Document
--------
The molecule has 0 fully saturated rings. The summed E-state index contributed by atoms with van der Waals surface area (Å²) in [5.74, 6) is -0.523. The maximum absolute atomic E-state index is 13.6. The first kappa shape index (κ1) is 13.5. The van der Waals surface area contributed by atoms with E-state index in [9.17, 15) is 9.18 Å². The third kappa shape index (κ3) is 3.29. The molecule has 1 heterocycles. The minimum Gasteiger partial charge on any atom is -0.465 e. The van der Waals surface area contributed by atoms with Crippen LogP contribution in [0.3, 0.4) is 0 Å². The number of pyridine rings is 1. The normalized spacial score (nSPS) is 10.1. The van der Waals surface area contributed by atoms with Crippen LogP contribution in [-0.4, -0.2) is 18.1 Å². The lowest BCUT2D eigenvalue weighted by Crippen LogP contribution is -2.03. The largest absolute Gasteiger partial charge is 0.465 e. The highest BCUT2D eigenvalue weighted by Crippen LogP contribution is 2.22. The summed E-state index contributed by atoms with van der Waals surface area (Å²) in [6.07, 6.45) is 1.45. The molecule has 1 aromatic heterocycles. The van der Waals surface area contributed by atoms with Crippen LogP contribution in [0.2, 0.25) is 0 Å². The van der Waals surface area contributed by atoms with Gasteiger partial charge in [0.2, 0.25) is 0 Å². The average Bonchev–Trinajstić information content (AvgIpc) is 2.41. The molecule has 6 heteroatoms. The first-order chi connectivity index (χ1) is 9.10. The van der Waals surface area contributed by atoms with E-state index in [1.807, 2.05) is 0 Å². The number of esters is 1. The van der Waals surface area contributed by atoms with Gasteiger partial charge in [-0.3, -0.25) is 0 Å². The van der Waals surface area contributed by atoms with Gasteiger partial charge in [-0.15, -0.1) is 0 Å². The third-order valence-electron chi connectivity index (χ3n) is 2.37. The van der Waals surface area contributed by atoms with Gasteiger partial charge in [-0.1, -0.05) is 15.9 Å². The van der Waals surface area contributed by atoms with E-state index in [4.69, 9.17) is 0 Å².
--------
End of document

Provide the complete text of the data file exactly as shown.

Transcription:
The molecule has 0 fully saturated rings. The summed E-state index contributed by atoms with van der Waals surface area (Å²) in [5.74, 6) is -0.523. The maximum absolute atomic E-state index is 13.6. The first kappa shape index (κ1) is 13.5. The van der Waals surface area contributed by atoms with E-state index in [9.17, 15) is 9.18 Å². The third kappa shape index (κ3) is 3.29. The molecule has 1 heterocycles. The minimum Gasteiger partial charge on any atom is -0.465 e. The van der Waals surface area contributed by atoms with Crippen LogP contribution in [0.3, 0.4) is 0 Å². The number of pyridine rings is 1. The normalized spacial score (nSPS) is 10.1. The van der Waals surface area contributed by atoms with Crippen LogP contribution in [-0.4, -0.2) is 18.1 Å². The lowest BCUT2D eigenvalue weighted by Crippen LogP contribution is -2.03. The largest absolute Gasteiger partial charge is 0.465 e. The highest BCUT2D eigenvalue weighted by Crippen LogP contribution is 2.22. The summed E-state index contributed by atoms with van der Waals surface area (Å²) in [6.07, 6.45) is 1.45. The molecule has 1 aromatic heterocycles. The van der Waals surface area contributed by atoms with Crippen LogP contribution in [0.2, 0.25) is 0 Å². The van der Waals surface area contributed by atoms with Gasteiger partial charge in [0.2, 0.25) is 0 Å². The average Bonchev–Trinajstić information content (AvgIpc) is 2.41. The molecule has 6 heteroatoms. The first-order chi connectivity index (χ1) is 9.10. The van der Waals surface area contributed by atoms with E-state index in [1.807, 2.05) is 0 Å². The number of esters is 1. The van der Waals surface area contributed by atoms with Gasteiger partial charge in [-0.3, -0.25) is 0 Å². The van der Waals surface area contributed by atoms with Gasteiger partial charge in [-0.15, -0.1) is 0 Å². The third-order valence-electron chi connectivity index (χ3n) is 2.37. The van der Waals surface area contributed by atoms with Gasteiger partial charge in [-0.1, -0.05) is 15.9 Å². The van der Waals surface area contributed by atoms with E-state index in [4.69, 9.17) is 0 Å².